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Thread: Warping of carving

  1. #1
    Join Date
    Sep 2015
    Location
    Buford, GA
    Posts
    16

    Default Warping of carving

    Hi everyone.

    I purchased a 3D model of a Byzantine cross for carving a while ago, and I've carved it once before, out of Mahogany. It came out great.

    This time, I carved it out of cherry. I glued up three strips of cherry wood that were approximately 8" x 36", giving me a blank of 24" x 36" x 1.1" thick. I ended up carving the cross against the grain, length-wise (spanning all three boards).

    Though I did not plane the blank prior to carving, it was pretty darned flat. After carving, and removal from the material (it was tabbed), the cross was really warped. I'm guessing that this is from "stress relief" within the wood itself causing this once the majority of the material was removed. Is this possible? Anyway, it is what it is.

    I CAN push the two ends flat, and was considering cutting out a plywood cross that is offset 1/2" in from the carving, and gluing it. I'm worried that the stress on the cross could cause it to break at the glued seams.

    Does anyone have a way to try to un-warp something like this without breaking the glue seams?

    Thanks.

    Andy

    IMG_20191130_204028.jpgIMG_20191130_204036.jpgIMG_20191203_165138.jpg

  2. #2
    Join Date
    Feb 2016
    Posts
    1

    Default

    This is something I've spent a lot of time fiddling with, as deep 3d carvings is most of what I do.

    You can probably get it to flatten back out by adding moisture back to the carved surface. Often what I'll do is take a bath towel, dampen it, and then lay the piece face down on the towel. As moisture is absorbed, it will flatten back out (overnight will probably do it). This isn't a permanent fix, because once you flip it back over it will dry back out again, but I find that a few cycles of this does a pretty good job.

    In the future, cutting a few reliefs in the back of the carving will help to alleviate this. I typically do a 3/16" deep, 2" wide relief across 75% of the width of the carving, every 4-6 inches as the shape allows, and that solves most of the warping. You can also use those slots to install steel bars if you still need to pull things flatter.

  3. #3
    Join Date
    Mar 2005
    Location
    Beckwith Decor Products, Derby/Wichita KS
    Posts
    612

    Default

    A little hard to tell from the photo, but looks like you didn't alternate your grain in your glue up, then I would run the grain in the long length
    Gary
    Beckwith Decor Products
    Caveco Distributor, USA
    Custom CNC Tooling/Onsrud Distributor


  4. #4
    Join Date
    Sep 2015
    Location
    Buford, GA
    Posts
    16

    Default

    Thanks for the replies. I don't have a planer or jointer, so I had to try to clean the edges up with my table saw, and I picked the best edges I could find. Plus there was some drastic color veins I was trying to avoid. But, yes, the grain issue is correct. Also, I didn't have the right strategy. My "Blank" is large enough for 2 more crosses. In hindsight, I should have just made one blank with the grain the right way. I cut out of Mahogany about a year ago, and I did cut it lengthwise as opposed to against the grain. It did not have this issue.

    Here's a different question: Can you take lumber (cherry, mahogany, etc..), cut them into, say, 2" strips, plane the faces and glue up a blank that is 2" thick? I'd like to try this on a thicker piece of material, since so much of the material is cut away. Plus, I could make the model "deeper" so that the detail stands out more.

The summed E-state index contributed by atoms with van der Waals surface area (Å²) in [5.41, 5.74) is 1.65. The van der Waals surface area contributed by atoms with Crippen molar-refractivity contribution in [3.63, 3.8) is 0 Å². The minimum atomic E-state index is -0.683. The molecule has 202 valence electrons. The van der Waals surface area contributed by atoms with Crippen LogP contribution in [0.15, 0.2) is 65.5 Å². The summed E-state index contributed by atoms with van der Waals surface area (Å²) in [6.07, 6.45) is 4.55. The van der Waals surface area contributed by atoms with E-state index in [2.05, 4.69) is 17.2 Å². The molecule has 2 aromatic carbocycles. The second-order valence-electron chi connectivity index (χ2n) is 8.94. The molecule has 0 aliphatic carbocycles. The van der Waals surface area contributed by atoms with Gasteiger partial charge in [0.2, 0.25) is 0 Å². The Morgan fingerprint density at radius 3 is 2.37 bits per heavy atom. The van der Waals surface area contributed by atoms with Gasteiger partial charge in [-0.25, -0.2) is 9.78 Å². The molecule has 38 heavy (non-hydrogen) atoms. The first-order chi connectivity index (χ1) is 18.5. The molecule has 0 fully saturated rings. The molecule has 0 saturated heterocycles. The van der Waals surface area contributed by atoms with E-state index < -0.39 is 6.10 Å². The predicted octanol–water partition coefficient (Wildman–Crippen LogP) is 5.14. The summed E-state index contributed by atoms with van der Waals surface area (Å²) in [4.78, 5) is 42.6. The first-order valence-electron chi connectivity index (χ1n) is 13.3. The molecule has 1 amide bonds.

5. #5
    Join Date
    Dec 2008
    Location
    Diamond Lake, WA
    Posts
    1,639

    Default

    Since you live in GA, you could try what I do. Put the board out on the grass, crown up. This lets the board get sunlight on the top (dry it) and moisture on the bottom. I've done this with many boards, in the summer. Right now there's snow on the ground here so can't use this method.
    Don
    Diamond Lake Custom Woodworks, LLC
    www.dlwoodworks.com
    ***********************************
    Life is not a journey to the grave with the intention of arriving safely in one pretty and well preserved piece; But to skid in broadside, thoroughly used up, worn out, bank accounts empty, credit cards maxed out, defiantly shouting "Geronimo"!

    If you make something idiot proof, all they do is create a better idiot.

  6. #6
    Join Date
    Sep 2015
    Location
    Buford, GA
    Posts
    16

    Default

    That's awesome! I'm going to try it!

  7. #7
    Join Date
    Jan 2008
    Location
    Hobby-Tronics, Chiloquin Oregon
    Posts
    1,288

    Default

    "In the future, cutting a few reliefs in the back of the carving" that's what I do when doing mantle pieces. Had an eight footer that I left overnight on the Bot, went out next morning and released the clamps - ouch about an inch riser on both ends of the mantle (after 7 hours on the bot)! NOT HAPPY. But doing a relief carve in the backside before the front side will help. Russ
    AKA: Da Train Guy

  8. #8
    Join Date
    Jan 2011
    Location
    gleason, wi 54435
    Posts
    437

    Default

    your 2 inch edge grain will work fine and also be more stable than the flat grain.

  9. #9
    Join Date
    Jan 2004
    Location
    Cleveland TN
    Posts
    358

    Default

    Andy,

    You are within a reasonable driving distance from me (Cleveland, TN) and if you need anything (including rough cut lumber) don't hesitate to reach out. I have all of the tools you are missing and would enjoy some company from time to time.

    Joe
    2005 PRT Alpha 48x96
    2013 Colombo 3hp spindle
    Indexer (converted lathe)
    Aspire 9.0

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